Lessons Forgotten: Smoking, Seat Belts and Masks

The history of public health is littered with examples of the tension between scientific advances and discoveries and cultural norms and beliefs rooted in individualism. For example, many of the public health laws that we now take for granted were not always in place and were not always socially acceptable. In fact, many of these laws were challenged on the grounds of personal liberty and counter arguments designed to confuse the issue and muddy the science.

As a medical doctor and public health expert who trains future physicians on the importance of the relationship between medicine and public health, I can consider several instructive historical parallels to shed light on our current challenges in following the best scientific guidelines to stop the spread of COVID-19.

Do you remember the time when it was normal for people to smoke in public?  We would routinely go out to eat or visit with friends at a dance club or bar and find our clothes reeking of smoke when we came home. I would always separate out my clothes and leave them outside to air out before washing them so as not to fill the house with the smell of smoke. Do you also remember that it was not easy to ban smoking in restaurants and bars? A cursory review of the news at the time reveals extensive public debate about the rights of smokers and the flawed science. The dangers of secondhand smoking were initially not widely accepted even after the science was overwhelming.  Instead, we had nearly endless debates about why banning smoking in public was an attack on personal liberties

Fast forward 30 years later and we are in the midst of a global pandemic where science is now telling us that not wearing a mask presents a clear and present danger to everyone. And yet, people are resistant to masks, sadly more so in my home state of Arizona than anywhere else in the country. Mask resistance is not new, it was even present during the 1918 Influenza pandemic.

Understanding how something that is culturally difficult to accept can become socially acceptable based on lessons learned from the history of public health is critical and timely. Our efforts to educate and advocate for the place of science in dictating public policies and lifestyles depend on our not forgetting these important lessons. Beyond the public ban on smoking, the history of tobacco use itself provides even further lessons that we must not forget. The fall in tobacco use came not only from educational campaigns and an established scientific proof of their harm to human health. It came in large part due to economics. Taxes on tobacco products resulted in the largest decline in smoking rates . While many other factors were involved, the financial incentives to do the right thing learned in combating big tobacco cannot be forgotten or understated in our current approaches to expand mask use.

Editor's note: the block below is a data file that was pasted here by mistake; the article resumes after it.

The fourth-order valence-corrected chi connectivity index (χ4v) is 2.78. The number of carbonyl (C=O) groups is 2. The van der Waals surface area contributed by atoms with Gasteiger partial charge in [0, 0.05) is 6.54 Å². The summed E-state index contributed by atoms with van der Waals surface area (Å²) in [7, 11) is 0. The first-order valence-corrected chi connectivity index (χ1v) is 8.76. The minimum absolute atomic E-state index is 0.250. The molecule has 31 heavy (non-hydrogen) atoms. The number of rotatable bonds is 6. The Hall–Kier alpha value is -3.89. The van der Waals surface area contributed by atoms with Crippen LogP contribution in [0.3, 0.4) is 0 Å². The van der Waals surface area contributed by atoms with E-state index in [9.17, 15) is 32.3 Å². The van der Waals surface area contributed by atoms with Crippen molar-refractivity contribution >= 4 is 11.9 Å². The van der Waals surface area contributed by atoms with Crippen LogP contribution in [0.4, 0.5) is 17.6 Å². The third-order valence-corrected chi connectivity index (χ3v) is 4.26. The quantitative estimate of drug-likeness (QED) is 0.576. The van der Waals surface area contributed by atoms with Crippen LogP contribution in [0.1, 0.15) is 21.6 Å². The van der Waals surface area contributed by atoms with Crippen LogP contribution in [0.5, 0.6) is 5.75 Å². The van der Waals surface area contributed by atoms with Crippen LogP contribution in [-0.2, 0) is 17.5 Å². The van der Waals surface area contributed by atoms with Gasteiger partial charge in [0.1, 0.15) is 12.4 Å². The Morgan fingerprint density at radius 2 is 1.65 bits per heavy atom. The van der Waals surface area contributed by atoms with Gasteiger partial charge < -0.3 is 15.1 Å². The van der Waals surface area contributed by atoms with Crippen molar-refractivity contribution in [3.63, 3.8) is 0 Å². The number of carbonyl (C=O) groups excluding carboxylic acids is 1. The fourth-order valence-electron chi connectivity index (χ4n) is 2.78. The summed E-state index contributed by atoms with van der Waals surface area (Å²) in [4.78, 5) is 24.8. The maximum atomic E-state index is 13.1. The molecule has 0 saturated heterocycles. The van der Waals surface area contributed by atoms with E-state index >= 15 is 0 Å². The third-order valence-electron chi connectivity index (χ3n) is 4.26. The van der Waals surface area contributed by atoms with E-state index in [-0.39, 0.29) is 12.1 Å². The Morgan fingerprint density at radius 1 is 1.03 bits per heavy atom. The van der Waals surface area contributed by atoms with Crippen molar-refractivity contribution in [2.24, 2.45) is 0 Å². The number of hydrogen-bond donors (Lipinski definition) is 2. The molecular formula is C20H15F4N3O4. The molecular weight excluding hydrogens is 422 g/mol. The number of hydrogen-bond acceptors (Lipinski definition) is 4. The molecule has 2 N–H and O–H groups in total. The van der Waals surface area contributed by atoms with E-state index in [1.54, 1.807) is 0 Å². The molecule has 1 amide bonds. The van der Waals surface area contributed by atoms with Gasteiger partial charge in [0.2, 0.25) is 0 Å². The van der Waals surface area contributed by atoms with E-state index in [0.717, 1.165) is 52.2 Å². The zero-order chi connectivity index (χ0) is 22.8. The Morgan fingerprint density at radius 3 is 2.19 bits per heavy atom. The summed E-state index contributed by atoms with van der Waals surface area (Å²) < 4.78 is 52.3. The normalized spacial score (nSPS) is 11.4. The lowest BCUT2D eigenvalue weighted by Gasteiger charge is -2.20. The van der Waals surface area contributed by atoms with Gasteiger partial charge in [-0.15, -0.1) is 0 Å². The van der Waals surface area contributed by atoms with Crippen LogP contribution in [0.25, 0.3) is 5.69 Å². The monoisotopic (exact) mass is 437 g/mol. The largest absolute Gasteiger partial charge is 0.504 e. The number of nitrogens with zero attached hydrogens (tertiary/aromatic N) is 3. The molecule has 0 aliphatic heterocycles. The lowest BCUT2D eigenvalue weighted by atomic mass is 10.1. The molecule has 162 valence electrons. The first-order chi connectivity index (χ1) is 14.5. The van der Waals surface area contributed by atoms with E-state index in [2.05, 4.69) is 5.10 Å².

As learned in the case of smoking, cultural norms and conflicting values often lag behind science. In addition to scientific testimony on the best evidence, financial incentives and laws are catalysts that nudge us in the right direction. Public health has always faced a number of challenges in implementing its guidelines. Great advances have historically benefited greatly from laws and financial incentives in the form of taxes or fines. With masks, the best way to implement this life-saving practice is to enact laws, not simply guidelines or advice. We need real laws with real consequences. Just like smoking in public or drinking and driving have real consequences for those caught in the act, so must we enact similar laws with penalties for not wearing masks in public. The history of seatbelts is another example of a norm that was initially argued against and now is taken without question.

COVID-19 is not going anywhere.  The summer heat has not destroyed it.  It will continue to take lives, disrupt our way of life and expose the unpleasant realities of our society including long standing health inequities from structural systemic racism. In this and other aspects of our world, lifting the veil to reveal the worst in us will hopefully be a driver to bring out the best in us with lasting reform and transformation in our hearts and in our institutions. Beyond that, let us also not forget the lessons of the past. Instead, let us remember how science evolves within societies and how culture can be changed with the right incentives for the sake of public health.  As difficult as it may be, we cannot afford to forget and foolishly repeat the mistakes of the past. Now more than ever, our very lives depend on remembering forgotten lessons.

Dr. Shad

Dr. Shad (Farshad Fani Marvasti, MD, MPH) is a Stanford-trained medical doctor, associate professor in academic medicine, speaker, and author with expertise in nutrition and culinary medicine, wellness, public health and prevention.

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